Valentine’s Day a very short history

By Kathrin Kobus

Photograph courtesy of Whitefriar Street Church.

All you need is love. But a little chocolate now and then doesn’t hurt.” Wise words of wisdom for gifting from Charles M.Schulz, creator of the Peanuts cartoons.

Chocolate, flowers, cards and other candies, and please husbands, boyfriends, wives or girlfriends depending on your persuasion, nothing useful for the household.

The roots for Valentine’s day go way way back, where else but to the final centuries of the Roman Empire. There are three Saint Valentines in church history. The most probable contender was a temple priest who enraged Roman Emperor Claudius II and got himself beheaded in 278 AD because he had still insisted on wedding prosecuted Christian couples.

Another two hundred year and a bit passed before Pope Gelasius I in the year 496 (or 498) recast a previous Pagan festival  with St.Valentine as patron.

Over centuries it grew into a day to celebrate romance and courtly love during the Middle Ages, mentioned by Geoffrey Chaucer, he of the Canterbury Tales.

Another story behind the 14th of February relates to the middle of the months as the time birds start mating again after the winter.

A proper boost to celebrate the day with exchange not yet of marital vows but confectionary and cards came in the 19th century when sending postcards became increasingly popular.

Dublin itself has its share of true St.Valentine memorabilia beyond heart-shaped cards.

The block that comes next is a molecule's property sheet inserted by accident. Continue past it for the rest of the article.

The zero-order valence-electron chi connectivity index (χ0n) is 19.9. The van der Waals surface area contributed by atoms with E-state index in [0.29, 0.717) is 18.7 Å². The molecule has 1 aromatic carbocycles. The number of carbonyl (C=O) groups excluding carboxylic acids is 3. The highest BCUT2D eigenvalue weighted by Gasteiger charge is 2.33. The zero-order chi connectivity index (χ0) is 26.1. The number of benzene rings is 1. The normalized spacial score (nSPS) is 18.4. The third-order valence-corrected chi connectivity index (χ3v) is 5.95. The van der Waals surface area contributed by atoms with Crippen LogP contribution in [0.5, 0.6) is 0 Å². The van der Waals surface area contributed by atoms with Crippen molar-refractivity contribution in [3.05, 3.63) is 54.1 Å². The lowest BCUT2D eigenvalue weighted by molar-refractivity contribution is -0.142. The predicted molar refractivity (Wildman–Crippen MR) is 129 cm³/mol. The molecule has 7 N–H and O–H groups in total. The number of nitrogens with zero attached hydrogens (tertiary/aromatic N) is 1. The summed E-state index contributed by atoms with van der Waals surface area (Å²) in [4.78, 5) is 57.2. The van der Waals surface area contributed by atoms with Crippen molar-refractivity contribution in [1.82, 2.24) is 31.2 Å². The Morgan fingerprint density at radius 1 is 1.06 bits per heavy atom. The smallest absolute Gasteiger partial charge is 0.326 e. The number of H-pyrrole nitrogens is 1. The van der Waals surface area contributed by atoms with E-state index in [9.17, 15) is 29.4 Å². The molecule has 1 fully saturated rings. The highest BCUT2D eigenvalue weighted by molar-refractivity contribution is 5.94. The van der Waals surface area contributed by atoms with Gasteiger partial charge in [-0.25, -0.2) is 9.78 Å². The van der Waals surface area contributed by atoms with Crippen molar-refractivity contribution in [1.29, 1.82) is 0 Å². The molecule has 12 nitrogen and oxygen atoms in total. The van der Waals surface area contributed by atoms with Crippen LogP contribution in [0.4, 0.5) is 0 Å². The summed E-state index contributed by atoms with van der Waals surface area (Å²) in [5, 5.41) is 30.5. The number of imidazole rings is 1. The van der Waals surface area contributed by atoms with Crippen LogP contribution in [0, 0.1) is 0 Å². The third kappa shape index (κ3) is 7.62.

In 1836 Pope Gregory XVI sent the Carmelite Church in Whitefriar street a gold bound casket with earthly relics of one of the supposed holy Valentines as a present to Fr. John Spratt whose fame as a preacher had preceded him and reached Rome where people flocked to hear him when he visited the year before. It was November 10th 1836 that the Reliquary containing the remains arrived in Dublin and were brought in solemn procession to Whitefriar Street Church where they were received by Archbishop Murray of Dublin. The casket was enshrined in the church, the St.Valentine’s Shrine. They were very popular but on Fr Spratt’s death they went into storage. It was not until the 1960’s during a major renovation of the church that they were restored to their place of prominence in the Church.

Each year special masses are held and ‘true’ Valentine’s cards are sold. Today, the Shrine is visited throughout the year by couples who come to pray to Valentine and to ask him to watch over them in their lives together. There is a book that people write all their prayers, petitions and wishes in. Many are returning pilgrims with huge  thanks for wishes and prayers granted. The feast-day of the saint, February 14th, is a very popular one. On the feast-day, the Reliquary is removed from beneath the side-altar and is placed before the high altar in the church and there venerated at the Masses. At the 11.30am and 3.00pm Masses there are special sermons and also a short ceremony for the Blessing of Rings for those about to be married.

This year the masses will be celebrated at the Carmelite Church at the weekend before, on Saturday 10th  at 11.30am and at 3pm.

So no matter if you choose a card or flowers, presents great and small show your affection to someone dear to you, remember: “When you love someone all your saved up wishes start coming out.” Elizabeth Bowen, Irish novelist.